“Charlie is a member of the Washington Circle of Fame and one of the most decorated players in franchise history,” co-owners Dan and Tanya Snyder said in a statement.
Taylor, who was drafted to third in the 1964 NFL Draft outside of Arizona, spent his entire 14-year career with the Washington team. Taylor was awarded the Associated Press Rookie of the Year the same year he was enlisted.
By 1967, he earned his first All-Pro team selection. He’s played running back, a wide receiver and making eight Pro Bowls.
Taylor retired in 1977 as the NFL’s leading receiver.
His record of 649 receptions for 9,110 yards and 79 touchdowns would hold until 1984. Taylor was inducted into the Hall of Fame that same year.
The franchise’s leader is still in receiving sweepstakes and landings, with 90.
After his retirement, Taylor spent 13 seasons as the team’s wide reception coach.
“He has represented the organization with distinction and accuracy over three decades as a player and coach. Charlie was a great man who will be sorely missed by all,” Snyder’s statement added. “Our thoughts and prayers are with his wife Patricia and the entire Taylor family during this time.”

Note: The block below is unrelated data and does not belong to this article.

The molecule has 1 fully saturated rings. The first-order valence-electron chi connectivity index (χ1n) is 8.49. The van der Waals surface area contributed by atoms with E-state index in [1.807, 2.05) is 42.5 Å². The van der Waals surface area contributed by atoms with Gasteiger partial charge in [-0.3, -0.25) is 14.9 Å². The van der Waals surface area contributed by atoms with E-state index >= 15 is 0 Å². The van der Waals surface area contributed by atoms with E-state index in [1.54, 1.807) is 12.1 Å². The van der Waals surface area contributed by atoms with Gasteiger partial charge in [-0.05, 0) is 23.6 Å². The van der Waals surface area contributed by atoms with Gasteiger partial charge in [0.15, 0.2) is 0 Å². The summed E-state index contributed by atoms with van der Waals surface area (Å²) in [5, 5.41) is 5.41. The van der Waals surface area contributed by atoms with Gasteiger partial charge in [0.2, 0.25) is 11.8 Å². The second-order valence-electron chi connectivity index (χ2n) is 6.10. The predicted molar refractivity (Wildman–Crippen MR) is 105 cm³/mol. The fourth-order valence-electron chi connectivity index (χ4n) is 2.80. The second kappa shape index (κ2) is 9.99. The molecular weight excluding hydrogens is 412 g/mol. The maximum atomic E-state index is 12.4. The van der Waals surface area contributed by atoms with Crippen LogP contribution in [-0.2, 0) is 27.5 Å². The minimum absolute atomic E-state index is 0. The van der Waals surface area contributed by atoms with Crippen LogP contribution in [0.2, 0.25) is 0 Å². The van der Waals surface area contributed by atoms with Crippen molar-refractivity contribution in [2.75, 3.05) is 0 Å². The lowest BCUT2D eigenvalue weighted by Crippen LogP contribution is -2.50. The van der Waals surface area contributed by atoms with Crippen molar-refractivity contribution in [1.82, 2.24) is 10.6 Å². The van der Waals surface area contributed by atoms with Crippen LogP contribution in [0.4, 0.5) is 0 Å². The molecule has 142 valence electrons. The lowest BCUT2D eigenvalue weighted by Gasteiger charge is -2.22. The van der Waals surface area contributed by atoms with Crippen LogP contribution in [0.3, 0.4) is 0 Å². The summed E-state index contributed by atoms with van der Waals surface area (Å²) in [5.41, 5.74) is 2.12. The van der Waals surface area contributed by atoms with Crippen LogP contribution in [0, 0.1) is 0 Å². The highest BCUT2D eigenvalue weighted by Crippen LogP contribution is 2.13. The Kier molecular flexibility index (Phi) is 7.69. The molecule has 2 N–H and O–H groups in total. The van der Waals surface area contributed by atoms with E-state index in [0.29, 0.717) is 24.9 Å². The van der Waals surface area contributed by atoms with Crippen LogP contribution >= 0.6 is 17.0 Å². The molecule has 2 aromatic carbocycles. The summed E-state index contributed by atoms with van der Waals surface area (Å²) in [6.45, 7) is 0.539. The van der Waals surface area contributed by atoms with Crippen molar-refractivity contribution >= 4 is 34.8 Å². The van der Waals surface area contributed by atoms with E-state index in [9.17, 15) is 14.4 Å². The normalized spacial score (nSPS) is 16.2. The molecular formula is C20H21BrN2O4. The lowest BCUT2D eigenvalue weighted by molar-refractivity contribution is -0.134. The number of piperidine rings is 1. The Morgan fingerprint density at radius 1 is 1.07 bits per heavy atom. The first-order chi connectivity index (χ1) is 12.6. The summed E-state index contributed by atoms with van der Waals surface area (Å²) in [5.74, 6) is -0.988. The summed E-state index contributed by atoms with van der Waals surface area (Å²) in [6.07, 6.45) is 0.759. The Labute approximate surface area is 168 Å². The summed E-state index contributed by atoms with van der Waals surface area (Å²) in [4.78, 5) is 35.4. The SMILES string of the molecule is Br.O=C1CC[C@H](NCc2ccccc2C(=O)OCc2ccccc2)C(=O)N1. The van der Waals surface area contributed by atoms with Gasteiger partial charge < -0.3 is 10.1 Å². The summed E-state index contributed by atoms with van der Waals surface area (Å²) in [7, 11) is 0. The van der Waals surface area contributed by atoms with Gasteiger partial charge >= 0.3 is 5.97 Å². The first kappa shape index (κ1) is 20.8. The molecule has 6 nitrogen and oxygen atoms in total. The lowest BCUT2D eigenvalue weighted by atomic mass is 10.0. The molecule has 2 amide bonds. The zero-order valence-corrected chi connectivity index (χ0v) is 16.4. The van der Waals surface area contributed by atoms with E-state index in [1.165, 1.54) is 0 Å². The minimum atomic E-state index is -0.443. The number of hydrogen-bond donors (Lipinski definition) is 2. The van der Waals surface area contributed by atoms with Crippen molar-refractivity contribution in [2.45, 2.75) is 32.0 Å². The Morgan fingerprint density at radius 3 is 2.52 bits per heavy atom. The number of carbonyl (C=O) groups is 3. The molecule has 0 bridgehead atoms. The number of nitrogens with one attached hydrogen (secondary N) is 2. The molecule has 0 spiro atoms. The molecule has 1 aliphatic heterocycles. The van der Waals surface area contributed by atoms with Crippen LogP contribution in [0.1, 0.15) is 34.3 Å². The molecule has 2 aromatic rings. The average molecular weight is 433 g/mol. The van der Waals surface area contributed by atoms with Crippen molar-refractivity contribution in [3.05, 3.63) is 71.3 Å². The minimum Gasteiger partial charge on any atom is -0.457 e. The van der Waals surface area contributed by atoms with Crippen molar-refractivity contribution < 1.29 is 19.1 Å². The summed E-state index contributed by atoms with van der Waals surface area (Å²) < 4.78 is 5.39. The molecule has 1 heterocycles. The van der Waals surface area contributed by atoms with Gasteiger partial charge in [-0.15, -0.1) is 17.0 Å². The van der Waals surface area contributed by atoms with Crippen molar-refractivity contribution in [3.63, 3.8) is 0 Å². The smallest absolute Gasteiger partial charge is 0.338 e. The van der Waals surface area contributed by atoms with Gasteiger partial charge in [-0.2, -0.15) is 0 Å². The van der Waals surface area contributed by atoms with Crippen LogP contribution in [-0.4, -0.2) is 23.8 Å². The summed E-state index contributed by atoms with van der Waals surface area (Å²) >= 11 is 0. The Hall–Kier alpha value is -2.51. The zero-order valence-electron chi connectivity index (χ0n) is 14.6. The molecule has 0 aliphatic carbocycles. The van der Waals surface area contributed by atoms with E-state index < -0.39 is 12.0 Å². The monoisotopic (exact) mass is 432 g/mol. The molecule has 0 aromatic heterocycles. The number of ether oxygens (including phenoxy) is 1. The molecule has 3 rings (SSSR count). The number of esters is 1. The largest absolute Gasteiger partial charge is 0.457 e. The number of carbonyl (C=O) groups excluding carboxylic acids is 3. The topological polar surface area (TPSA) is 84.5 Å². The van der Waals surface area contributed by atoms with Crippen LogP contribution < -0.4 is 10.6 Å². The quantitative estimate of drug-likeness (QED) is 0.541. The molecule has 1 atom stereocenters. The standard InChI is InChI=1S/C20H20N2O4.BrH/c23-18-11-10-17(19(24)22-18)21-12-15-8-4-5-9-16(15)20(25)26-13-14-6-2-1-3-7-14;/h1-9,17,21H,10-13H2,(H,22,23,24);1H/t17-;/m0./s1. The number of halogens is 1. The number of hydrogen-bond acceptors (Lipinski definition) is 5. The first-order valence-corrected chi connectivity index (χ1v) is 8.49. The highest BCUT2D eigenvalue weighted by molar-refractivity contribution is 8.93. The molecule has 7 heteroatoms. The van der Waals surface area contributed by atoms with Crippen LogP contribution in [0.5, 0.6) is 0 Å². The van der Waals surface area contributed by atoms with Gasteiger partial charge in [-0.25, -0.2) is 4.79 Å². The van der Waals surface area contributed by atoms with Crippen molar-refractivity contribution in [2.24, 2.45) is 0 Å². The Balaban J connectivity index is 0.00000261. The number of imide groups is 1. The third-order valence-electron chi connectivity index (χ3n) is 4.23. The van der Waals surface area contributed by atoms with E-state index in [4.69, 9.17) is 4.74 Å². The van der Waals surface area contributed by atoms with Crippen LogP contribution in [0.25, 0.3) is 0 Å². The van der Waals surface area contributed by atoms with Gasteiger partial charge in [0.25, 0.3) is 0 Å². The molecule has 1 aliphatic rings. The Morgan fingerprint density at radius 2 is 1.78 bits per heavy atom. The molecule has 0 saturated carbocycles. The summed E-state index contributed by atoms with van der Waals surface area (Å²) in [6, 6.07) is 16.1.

Pro Football Hall of Fame President Jim Porter said in a statement that the Hall of Fame flag will be hoisted over half of the staff in his memory.
“As a kid who loved football, I watched the 1970s Washington teams compete at a high level and quickly became a fan of the number 42 player. He seemed to make everything look so easy,” Porter said.
“Charlie was never a very talkative man, and in his brief address in honor, he didn’t say much about the game. He mentioned God many times. He thanked God for his good fortune and expressed his deep faith in God,” Porter said. “We offer our thoughts and prayers to Charlie’s wife, Pat, and the entire family and are relieved that their faith will help them through this difficult time.”
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